Would it take an act of Congress to get you out of bed in the morning to stargaze?
Ok! The Energy Policy Act of 2005, section 110, does not require you to rise and shine before sunrise, but daylight time makes sunrises really late, from 7am to almost 7:30am by the end of October. (As if the appearance of bright planets in our dawn skies wasn’t enough reason to get up and look out.)
Venus, the star Regulus, Mars and Jupiter, from top to bottom are lined up in the eastern sky – near where the sky first brightens before sunrise. Venus and Regulus appear to dance a do-si-do in the first full week of October, with the Moon swinging through on the 8th. Jupiter and Mars partner around the 15th; then Venus, Jupiter and Mars make a trio starting on the 17th. The grand finale is Jupiter and Venus’ close dance on the 25th and 26th, with Mars lingering just below waiting for Venus to fall into his arms at the end of the month. Mercury is bright, but low in the east, doing the celestial equivalent of running the coat check room for the last three weeks of October.
For your morning stargazing, you don’t need any optical aid the see the bright planet, but for a close-up look, bring out whatever optical aid is easiest to carry to a clear vantage point toward the east. Good binoculars set on a tripod or against a steady object will let you see Venus as a widening crescent, but shrinking in overall size. Jupiter’s moons are fascinating as well, but at their great distance across the solar system, they are more easily seen in a telescope. Try to get some wind-angle photos of the alignments. Here’s Venus (between the wires) with my Samsung smart phone’s camera. Any point and shoot camera on a tripod would do even better. Take a bunch of photos with different settings, see what looks best and try again!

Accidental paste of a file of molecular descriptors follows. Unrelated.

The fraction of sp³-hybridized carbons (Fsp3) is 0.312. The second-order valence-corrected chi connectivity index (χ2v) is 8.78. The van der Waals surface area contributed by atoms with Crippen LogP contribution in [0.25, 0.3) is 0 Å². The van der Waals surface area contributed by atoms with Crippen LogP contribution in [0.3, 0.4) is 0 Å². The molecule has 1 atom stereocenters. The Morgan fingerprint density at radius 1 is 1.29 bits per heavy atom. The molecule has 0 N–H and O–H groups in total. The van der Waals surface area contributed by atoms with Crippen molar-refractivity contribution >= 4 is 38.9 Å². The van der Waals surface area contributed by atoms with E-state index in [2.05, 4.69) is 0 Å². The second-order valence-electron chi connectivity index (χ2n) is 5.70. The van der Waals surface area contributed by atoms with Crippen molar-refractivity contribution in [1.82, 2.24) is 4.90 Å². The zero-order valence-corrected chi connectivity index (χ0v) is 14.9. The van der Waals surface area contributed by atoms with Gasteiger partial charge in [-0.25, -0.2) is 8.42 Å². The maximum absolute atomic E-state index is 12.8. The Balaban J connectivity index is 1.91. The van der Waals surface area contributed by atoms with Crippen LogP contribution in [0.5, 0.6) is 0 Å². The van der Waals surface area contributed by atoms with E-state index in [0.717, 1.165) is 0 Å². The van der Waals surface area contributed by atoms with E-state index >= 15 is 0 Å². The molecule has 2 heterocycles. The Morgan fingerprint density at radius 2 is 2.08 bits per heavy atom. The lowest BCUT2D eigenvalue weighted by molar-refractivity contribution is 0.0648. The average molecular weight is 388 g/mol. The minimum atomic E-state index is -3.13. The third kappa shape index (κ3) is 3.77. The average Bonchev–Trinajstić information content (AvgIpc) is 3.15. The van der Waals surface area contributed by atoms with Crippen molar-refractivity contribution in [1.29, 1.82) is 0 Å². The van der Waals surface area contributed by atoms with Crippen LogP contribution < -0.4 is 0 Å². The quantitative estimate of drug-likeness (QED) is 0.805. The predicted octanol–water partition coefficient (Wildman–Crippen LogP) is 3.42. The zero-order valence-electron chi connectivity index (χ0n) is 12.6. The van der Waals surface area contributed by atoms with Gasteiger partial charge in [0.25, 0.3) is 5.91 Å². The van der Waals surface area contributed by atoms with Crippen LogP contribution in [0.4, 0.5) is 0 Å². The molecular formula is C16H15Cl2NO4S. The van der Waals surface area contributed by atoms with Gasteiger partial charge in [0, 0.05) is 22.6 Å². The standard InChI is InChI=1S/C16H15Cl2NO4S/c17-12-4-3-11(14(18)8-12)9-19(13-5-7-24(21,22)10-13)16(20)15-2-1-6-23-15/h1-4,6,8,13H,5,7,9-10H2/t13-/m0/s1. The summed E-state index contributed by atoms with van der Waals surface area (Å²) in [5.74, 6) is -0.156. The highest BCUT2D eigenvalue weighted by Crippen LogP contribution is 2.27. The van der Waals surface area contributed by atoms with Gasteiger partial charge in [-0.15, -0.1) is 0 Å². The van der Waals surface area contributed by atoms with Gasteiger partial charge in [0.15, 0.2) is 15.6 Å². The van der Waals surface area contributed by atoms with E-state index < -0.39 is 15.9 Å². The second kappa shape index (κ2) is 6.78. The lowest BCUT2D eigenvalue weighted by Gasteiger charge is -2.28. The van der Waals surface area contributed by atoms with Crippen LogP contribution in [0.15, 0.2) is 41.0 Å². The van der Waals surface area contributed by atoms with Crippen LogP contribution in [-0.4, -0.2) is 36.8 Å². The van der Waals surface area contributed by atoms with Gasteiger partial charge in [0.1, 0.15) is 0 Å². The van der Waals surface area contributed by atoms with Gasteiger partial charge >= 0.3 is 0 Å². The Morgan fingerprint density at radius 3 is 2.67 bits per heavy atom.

In the evening’s prime time, Saturn lingers awhile, sitting in the smog and setting early, its rings tipped open toward us. When viewed with a telescope, Saturn’s largest moon, Titan, and a nice double star stand nearby.